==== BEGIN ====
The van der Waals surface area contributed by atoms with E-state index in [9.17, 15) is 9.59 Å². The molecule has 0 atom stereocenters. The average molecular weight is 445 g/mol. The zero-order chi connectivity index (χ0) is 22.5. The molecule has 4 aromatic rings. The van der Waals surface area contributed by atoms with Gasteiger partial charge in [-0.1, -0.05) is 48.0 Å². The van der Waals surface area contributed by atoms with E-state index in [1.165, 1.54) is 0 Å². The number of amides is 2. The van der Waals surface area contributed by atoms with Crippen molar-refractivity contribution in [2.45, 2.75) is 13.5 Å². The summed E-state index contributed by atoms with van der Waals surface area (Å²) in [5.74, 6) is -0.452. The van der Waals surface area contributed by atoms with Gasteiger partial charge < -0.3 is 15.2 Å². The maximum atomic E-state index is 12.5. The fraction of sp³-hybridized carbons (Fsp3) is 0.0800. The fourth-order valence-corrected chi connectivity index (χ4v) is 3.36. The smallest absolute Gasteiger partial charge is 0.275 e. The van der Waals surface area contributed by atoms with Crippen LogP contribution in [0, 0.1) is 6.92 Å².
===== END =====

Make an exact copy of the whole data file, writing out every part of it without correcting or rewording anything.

The van der Waals surface area contributed by atoms with E-state index in [9.17, 15) is 9.59 Å². The molecule has 0 atom stereocenters. The average molecular weight is 445 g/mol. The zero-order chi connectivity index (χ0) is 22.5. The molecule has 4 aromatic rings. The van der Waals surface area contributed by atoms with Gasteiger partial charge in [-0.1, -0.05) is 48.0 Å². The van der Waals surface area contributed by atoms with E-state index in [1.165, 1.54) is 0 Å². The number of amides is 2. The van der Waals surface area contributed by atoms with Crippen molar-refractivity contribution in [2.45, 2.75) is 13.5 Å². The summed E-state index contributed by atoms with van der Waals surface area (Å²) in [5.74, 6) is -0.452. The van der Waals surface area contributed by atoms with Gasteiger partial charge < -0.3 is 15.2 Å². The maximum atomic E-state index is 12.5. The fraction of sp³-hybridized carbons (Fsp3) is 0.0800. The fourth-order valence-corrected chi connectivity index (χ4v) is 3.36. The smallest absolute Gasteiger partial charge is 0.275 e. The van der Waals surface area contributed by atoms with Crippen LogP contribution in [0, 0.1) is 6.92 Å².